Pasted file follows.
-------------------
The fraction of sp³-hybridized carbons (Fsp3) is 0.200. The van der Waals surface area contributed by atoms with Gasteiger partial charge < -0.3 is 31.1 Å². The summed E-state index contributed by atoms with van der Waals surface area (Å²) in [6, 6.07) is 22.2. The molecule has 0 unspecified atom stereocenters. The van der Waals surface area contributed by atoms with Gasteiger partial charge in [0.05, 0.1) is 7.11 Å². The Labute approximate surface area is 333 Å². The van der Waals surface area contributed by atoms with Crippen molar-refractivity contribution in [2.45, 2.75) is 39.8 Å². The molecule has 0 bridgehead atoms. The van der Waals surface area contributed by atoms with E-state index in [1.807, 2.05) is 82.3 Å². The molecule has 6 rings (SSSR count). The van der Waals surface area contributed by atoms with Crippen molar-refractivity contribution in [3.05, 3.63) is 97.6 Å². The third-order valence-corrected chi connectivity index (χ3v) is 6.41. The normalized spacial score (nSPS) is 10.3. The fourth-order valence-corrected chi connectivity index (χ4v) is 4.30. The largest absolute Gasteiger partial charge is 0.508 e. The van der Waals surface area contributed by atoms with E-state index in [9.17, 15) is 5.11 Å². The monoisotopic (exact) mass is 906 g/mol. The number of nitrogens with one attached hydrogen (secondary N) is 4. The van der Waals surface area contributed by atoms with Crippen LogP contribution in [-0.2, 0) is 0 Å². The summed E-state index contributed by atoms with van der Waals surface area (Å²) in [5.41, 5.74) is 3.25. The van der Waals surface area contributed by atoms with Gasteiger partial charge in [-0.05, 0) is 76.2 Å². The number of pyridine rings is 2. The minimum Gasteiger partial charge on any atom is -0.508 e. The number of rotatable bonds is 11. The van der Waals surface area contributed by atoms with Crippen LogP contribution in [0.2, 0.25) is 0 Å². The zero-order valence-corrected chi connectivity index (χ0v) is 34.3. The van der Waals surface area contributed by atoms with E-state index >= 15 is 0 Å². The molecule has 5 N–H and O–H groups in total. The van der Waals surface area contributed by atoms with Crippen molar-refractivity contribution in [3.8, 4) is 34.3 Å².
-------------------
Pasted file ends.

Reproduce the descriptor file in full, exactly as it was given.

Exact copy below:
The fraction of sp³-hybridized carbons (Fsp3) is 0.200. The van der Waals surface area contributed by atoms with Gasteiger partial charge < -0.3 is 31.1 Å². The summed E-state index contributed by atoms with van der Waals surface area (Å²) in [6, 6.07) is 22.2. The molecule has 0 unspecified atom stereocenters. The van der Waals surface area contributed by atoms with Gasteiger partial charge in [0.05, 0.1) is 7.11 Å². The Labute approximate surface area is 333 Å². The van der Waals surface area contributed by atoms with Crippen molar-refractivity contribution in [2.45, 2.75) is 39.8 Å². The molecule has 0 bridgehead atoms. The van der Waals surface area contributed by atoms with E-state index in [1.807, 2.05) is 82.3 Å². The molecule has 6 rings (SSSR count). The van der Waals surface area contributed by atoms with Crippen molar-refractivity contribution in [3.05, 3.63) is 97.6 Å². The third-order valence-corrected chi connectivity index (χ3v) is 6.41. The normalized spacial score (nSPS) is 10.3. The fourth-order valence-corrected chi connectivity index (χ4v) is 4.30. The largest absolute Gasteiger partial charge is 0.508 e. The van der Waals surface area contributed by atoms with E-state index in [9.17, 15) is 5.11 Å². The monoisotopic (exact) mass is 906 g/mol. The number of nitrogens with one attached hydrogen (secondary N) is 4. The van der Waals surface area contributed by atoms with Crippen LogP contribution in [-0.2, 0) is 0 Å². The summed E-state index contributed by atoms with van der Waals surface area (Å²) in [5.41, 5.74) is 3.25. The van der Waals surface area contributed by atoms with Gasteiger partial charge in [-0.05, 0) is 76.2 Å². The number of pyridine rings is 2. The minimum Gasteiger partial charge on any atom is -0.508 e. The number of rotatable bonds is 11. The van der Waals surface area contributed by atoms with Crippen LogP contribution in [0.2, 0.25) is 0 Å². The zero-order valence-corrected chi connectivity index (χ0v) is 34.3. The van der Waals surface area contributed by atoms with E-state index >= 15 is 0 Å². The molecule has 5 N–H and O–H groups in total. The van der Waals surface area contributed by atoms with Crippen molar-refractivity contribution in [3.8, 4) is 34.3 Å².